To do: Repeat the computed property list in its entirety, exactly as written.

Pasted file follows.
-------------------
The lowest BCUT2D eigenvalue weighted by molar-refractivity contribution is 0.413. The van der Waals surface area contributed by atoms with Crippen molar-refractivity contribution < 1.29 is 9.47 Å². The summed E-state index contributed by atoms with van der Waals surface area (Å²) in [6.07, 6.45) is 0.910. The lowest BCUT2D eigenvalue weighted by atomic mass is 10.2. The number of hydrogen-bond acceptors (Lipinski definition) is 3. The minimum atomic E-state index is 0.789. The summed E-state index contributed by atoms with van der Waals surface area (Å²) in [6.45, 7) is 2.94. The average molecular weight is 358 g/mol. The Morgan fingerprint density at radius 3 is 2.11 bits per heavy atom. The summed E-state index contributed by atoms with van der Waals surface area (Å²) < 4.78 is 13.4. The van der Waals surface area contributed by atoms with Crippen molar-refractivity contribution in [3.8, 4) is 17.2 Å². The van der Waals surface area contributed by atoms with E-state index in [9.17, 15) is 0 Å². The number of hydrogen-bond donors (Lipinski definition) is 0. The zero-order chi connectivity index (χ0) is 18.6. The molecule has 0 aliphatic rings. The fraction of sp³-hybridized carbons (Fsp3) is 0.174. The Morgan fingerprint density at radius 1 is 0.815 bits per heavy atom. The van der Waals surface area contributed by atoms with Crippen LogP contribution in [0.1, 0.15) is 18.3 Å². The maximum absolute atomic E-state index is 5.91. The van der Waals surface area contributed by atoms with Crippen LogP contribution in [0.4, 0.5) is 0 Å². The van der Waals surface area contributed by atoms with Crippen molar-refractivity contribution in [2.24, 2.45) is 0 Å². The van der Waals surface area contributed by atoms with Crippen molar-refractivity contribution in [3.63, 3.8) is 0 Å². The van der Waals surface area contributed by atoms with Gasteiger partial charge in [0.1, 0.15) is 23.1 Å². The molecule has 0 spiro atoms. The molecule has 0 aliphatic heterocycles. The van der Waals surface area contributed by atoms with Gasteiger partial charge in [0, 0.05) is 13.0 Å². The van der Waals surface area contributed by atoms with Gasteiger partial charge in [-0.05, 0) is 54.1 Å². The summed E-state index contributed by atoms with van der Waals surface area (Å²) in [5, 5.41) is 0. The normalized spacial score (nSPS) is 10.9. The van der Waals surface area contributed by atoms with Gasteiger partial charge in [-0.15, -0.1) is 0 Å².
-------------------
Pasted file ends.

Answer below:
The lowest BCUT2D eigenvalue weighted by molar-refractivity contribution is 0.413. The van der Waals surface area contributed by atoms with Crippen molar-refractivity contribution < 1.29 is 9.47 Å². The summed E-state index contributed by atoms with van der Waals surface area (Å²) in [6.07, 6.45) is 0.910. The lowest BCUT2D eigenvalue weighted by atomic mass is 10.2. The number of hydrogen-bond acceptors (Lipinski definition) is 3. The minimum atomic E-state index is 0.789. The summed E-state index contributed by atoms with van der Waals surface area (Å²) in [6.45, 7) is 2.94. The average molecular weight is 358 g/mol. The Morgan fingerprint density at radius 3 is 2.11 bits per heavy atom. The summed E-state index contributed by atoms with van der Waals surface area (Å²) < 4.78 is 13.4. The van der Waals surface area contributed by atoms with Crippen molar-refractivity contribution in [3.8, 4) is 17.2 Å². The van der Waals surface area contributed by atoms with E-state index in [9.17, 15) is 0 Å². The number of hydrogen-bond donors (Lipinski definition) is 0. The zero-order chi connectivity index (χ0) is 18.6. The molecule has 0 aliphatic rings. The fraction of sp³-hybridized carbons (Fsp3) is 0.174. The Morgan fingerprint density at radius 1 is 0.815 bits per heavy atom. The van der Waals surface area contributed by atoms with Crippen LogP contribution in [0.1, 0.15) is 18.3 Å². The maximum absolute atomic E-state index is 5.91. The van der Waals surface area contributed by atoms with Crippen LogP contribution in [0.4, 0.5) is 0 Å². The van der Waals surface area contributed by atoms with Crippen molar-refractivity contribution in [2.24, 2.45) is 0 Å². The van der Waals surface area contributed by atoms with Crippen molar-refractivity contribution in [3.63, 3.8) is 0 Å². The van der Waals surface area contributed by atoms with Gasteiger partial charge in [0.1, 0.15) is 23.1 Å². The molecule has 0 spiro atoms. The molecule has 0 aliphatic heterocycles. The van der Waals surface area contributed by atoms with Gasteiger partial charge in [0, 0.05) is 13.0 Å². The van der Waals surface area contributed by atoms with Gasteiger partial charge in [-0.05, 0) is 54.1 Å². The summed E-state index contributed by atoms with van der Waals surface area (Å²) in [5, 5.41) is 0. The normalized spacial score (nSPS) is 10.9. The van der Waals surface area contributed by atoms with Gasteiger partial charge in [-0.15, -0.1) is 0 Å².